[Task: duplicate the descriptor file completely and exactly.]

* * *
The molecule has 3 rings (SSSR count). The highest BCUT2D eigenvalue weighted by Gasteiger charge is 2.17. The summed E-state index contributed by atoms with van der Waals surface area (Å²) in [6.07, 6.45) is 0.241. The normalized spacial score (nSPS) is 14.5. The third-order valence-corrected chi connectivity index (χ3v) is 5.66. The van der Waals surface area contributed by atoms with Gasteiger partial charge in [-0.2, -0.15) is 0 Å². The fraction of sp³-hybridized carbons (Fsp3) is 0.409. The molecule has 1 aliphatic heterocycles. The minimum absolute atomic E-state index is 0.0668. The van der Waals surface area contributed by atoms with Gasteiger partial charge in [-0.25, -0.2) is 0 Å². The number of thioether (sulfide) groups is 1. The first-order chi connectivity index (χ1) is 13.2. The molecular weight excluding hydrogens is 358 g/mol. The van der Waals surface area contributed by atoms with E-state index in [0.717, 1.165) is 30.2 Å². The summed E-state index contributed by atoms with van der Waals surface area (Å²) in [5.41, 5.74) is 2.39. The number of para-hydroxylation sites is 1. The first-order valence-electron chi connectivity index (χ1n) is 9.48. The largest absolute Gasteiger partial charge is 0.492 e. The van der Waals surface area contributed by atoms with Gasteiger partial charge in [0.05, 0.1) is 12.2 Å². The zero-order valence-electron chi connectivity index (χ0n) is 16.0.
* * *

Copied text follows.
The molecule has 3 rings (SSSR count). The highest BCUT2D eigenvalue weighted by Gasteiger charge is 2.17. The summed E-state index contributed by atoms with van der Waals surface area (Å²) in [6.07, 6.45) is 0.241. The normalized spacial score (nSPS) is 14.5. The third-order valence-corrected chi connectivity index (χ3v) is 5.66. The van der Waals surface area contributed by atoms with Gasteiger partial charge in [-0.2, -0.15) is 0 Å². The fraction of sp³-hybridized carbons (Fsp3) is 0.409. The molecule has 1 aliphatic heterocycles. The minimum absolute atomic E-state index is 0.0668. The van der Waals surface area contributed by atoms with Gasteiger partial charge in [-0.25, -0.2) is 0 Å². The number of thioether (sulfide) groups is 1. The first-order chi connectivity index (χ1) is 13.2. The molecular weight excluding hydrogens is 358 g/mol. The van der Waals surface area contributed by atoms with E-state index in [0.717, 1.165) is 30.2 Å². The summed E-state index contributed by atoms with van der Waals surface area (Å²) in [5.41, 5.74) is 2.39. The number of para-hydroxylation sites is 1. The first-order valence-electron chi connectivity index (χ1n) is 9.48. The largest absolute Gasteiger partial charge is 0.492 e. The van der Waals surface area contributed by atoms with Gasteiger partial charge in [0.05, 0.1) is 12.2 Å². The zero-order valence-electron chi connectivity index (χ0n) is 16.0.